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Report on Etna (Italy) — January 1989

Scientific Event Alert Network Bulletin, vol. 14, no. 1 (January 1989)
Managing Editor: Lindsay McClelland.

Etna (Italy) Strombolian activity from summit craters: inflation

Please cite this report as:

Global Volcanism Program, 1989. Report on Etna (Italy). In: McClelland, L (ed.), Scientific Event Alert Network Bulletin, 14:1. Smithsonian Institution. https://doi.org/10.5479/si.GVP.SEAN198901-211060.

Volcano Profile |  Complete Bulletin


Etna

Italy

37.748°N, 14.999°E; summit elev. 3295 m

All times are local (unless otherwise noted)


After the October 1986-February 1987 eruption, activity has been confined to the summit craters. In the following report, frequent observations by IIV personnel with help from Italian Alpine Club guides are supplemented by data from geologists who reoccupied ground deformation networks 20 May-24 June and 16 September-7 October.

Bocca Nuova. Since the end of April 1988, Strombolian activity and/or degassing has continued at varying intensity. Explosive vents were active at different points on the crater floor, 150-250 m below the rim. Lava fragments only rarely reached the crater rim. Ash and lapilli ejections were occasionally observed, especially during periods of stronger and more continuous activity. In May and June, small explosions or gas bursts could be heard deep within the crater at a rate of 30-50/minute, with larger explosions about every 5 minutes. Loudness of the explosions varied considerably; they usually were not audible 400 m from the crater, but on 23 June, 4 were heard from Rifugio Sapienza, 5.5 km S, between 1214 and 1226. In September and October, the explosion rate was 30-40/minute. Strombolian explosions from three active vents on the crater floor, roughly 150 m below the rim, were observed about once every 5 minutes. Louder series of explosions were heard up to 3 km away on 23 and 28 September and 1 October. During the night of 1-2 October, a few fresh bombs landed just outside the crater rim and the next day bombs were rising to ~ 10 m below the rim. Violent activity that included lava fountaining was observed from a distance on 31 January 1989 from 1930 to 2100. Bocca Nuova was relatively quiet in early February.

La Voragine. The vent was partially obstructed until July, with activity limited to weak gas emission. Strombolian activity of variable intensity then started at the bottom of the crater, at more than 250 m depth. Ejecta only rarely reached the rim. On 23 August between 1610 and 1650, a series of pyroclastic explosions ejected juvenile material (lava fragments, scoria, lapilli, and ash) to a few hundred meters height. The tephra fell mainly on the E flank, to 400 m from the rim. Explosive activity ceased completely from the end of August until the beginning of September. During visits on 28 September and 6 October, Strombolian explosions were occurring from vents that appeared to be higher in the crater than those at Bocca Nuova. About 30 explosions/minute were counted on the 28th, with ~1/minute strong enough to eject bombs visible to the geologists, who could see 50-80 m into the crater. At night on 2 October, no noises could be heard from the rim, although faint glow was visible. In early February 1989, little activity was occurring from the crater.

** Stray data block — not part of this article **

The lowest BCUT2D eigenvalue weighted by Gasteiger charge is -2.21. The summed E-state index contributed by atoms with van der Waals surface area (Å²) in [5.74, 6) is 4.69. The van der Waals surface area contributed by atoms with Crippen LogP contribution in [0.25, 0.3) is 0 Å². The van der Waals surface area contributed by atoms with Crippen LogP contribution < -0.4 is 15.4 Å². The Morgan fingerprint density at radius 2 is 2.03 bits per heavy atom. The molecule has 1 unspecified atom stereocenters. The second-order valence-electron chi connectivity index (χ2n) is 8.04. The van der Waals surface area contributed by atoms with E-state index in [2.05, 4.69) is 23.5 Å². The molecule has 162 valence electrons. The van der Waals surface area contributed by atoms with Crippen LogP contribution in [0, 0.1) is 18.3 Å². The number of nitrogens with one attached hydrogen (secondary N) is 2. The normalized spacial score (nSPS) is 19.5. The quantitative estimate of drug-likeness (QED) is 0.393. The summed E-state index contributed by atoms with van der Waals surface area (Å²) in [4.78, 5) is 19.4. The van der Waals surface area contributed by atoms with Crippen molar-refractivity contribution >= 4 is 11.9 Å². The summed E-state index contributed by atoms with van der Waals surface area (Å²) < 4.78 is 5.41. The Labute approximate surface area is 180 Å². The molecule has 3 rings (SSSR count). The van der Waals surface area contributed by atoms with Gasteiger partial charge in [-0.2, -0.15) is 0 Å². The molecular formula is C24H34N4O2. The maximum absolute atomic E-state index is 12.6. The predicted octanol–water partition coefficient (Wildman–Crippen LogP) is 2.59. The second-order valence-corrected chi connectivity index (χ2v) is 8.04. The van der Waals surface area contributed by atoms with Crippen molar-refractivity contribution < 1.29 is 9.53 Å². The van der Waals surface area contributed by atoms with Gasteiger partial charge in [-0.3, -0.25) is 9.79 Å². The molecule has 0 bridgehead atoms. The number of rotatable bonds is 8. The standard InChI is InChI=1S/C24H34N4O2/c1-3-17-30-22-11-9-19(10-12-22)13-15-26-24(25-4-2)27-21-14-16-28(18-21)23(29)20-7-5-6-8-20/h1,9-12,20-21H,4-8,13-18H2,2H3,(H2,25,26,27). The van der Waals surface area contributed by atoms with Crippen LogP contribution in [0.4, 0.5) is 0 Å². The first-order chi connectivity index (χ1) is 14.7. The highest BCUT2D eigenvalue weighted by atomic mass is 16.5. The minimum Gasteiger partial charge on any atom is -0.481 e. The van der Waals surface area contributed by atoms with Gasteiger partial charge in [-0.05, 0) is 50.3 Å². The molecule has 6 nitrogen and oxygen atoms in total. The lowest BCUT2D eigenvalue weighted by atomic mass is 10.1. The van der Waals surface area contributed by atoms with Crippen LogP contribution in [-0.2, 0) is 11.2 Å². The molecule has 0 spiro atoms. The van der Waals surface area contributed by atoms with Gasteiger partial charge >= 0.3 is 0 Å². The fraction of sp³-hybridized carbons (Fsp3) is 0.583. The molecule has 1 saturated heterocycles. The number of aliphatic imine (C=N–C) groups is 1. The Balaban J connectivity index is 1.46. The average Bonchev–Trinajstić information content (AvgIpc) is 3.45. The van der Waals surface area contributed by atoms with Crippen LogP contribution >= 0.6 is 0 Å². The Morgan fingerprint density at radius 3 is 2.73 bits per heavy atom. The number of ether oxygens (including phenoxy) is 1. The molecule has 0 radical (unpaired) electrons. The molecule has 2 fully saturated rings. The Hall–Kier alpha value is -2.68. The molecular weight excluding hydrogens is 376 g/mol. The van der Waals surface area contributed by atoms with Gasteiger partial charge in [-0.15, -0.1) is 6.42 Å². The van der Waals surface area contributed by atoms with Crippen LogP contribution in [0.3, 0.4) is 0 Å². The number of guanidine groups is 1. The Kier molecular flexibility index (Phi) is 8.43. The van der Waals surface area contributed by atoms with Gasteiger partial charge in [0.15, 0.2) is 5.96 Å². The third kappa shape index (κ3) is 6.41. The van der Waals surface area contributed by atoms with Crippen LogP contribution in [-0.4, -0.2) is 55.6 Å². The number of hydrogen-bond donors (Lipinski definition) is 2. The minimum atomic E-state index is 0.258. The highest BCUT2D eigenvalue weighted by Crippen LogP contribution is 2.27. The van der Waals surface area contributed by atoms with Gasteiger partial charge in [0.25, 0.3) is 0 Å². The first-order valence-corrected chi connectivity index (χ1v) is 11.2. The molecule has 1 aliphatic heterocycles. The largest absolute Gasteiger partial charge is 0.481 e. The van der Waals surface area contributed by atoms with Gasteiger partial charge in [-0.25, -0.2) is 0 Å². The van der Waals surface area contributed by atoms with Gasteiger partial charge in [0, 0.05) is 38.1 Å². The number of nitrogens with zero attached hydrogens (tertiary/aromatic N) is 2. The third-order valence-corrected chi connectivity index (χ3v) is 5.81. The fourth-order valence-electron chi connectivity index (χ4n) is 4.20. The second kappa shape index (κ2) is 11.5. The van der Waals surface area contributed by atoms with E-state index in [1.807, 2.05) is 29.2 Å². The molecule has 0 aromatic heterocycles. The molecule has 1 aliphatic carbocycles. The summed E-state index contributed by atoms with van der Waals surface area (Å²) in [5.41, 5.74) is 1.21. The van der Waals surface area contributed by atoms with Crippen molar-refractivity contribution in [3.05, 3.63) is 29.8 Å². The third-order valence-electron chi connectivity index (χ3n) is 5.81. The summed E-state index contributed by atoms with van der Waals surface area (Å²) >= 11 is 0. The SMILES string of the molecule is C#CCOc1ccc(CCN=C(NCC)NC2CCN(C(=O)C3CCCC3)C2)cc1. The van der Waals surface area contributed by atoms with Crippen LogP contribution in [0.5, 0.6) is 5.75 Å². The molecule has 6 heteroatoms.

Southeast Crater. Gas emission, sometimes under pressure, continued from a vent near the center of this complex of cones and depressions. By 4 October the gas emission had strengthened, ejecting blocks, apparently from the wallrock, and sublimates. Weak and irregular Strombolian activity began in early October. A small new vent opened between 24 and 25 November E of the previous vent, ejecting ash and other tephra. Some of the explosions were fairly vigorous, as on 27 November. The activity changed gradually from ash ejection to a nearly continuous explosive Strombolian activity, with periods of greater and lesser intensity. At times, lava fragments reached 250 m height, falling within a few hundred meters of the crater. Similar Strombolian activity was continuing in early February 1989.

Northeast Crater. Only fumarolic activity was observed until the end of July, varying in intensity with weather conditions. A small vent opened inside this crater on 24 July and grew with time. Very hot pressurized gases emerged, particularly soon after the vent opened. The vent was glowing at night in September. Smoke rings were occasionally emitted in September and October, similar to those observed from Bocca Nuova early in its development.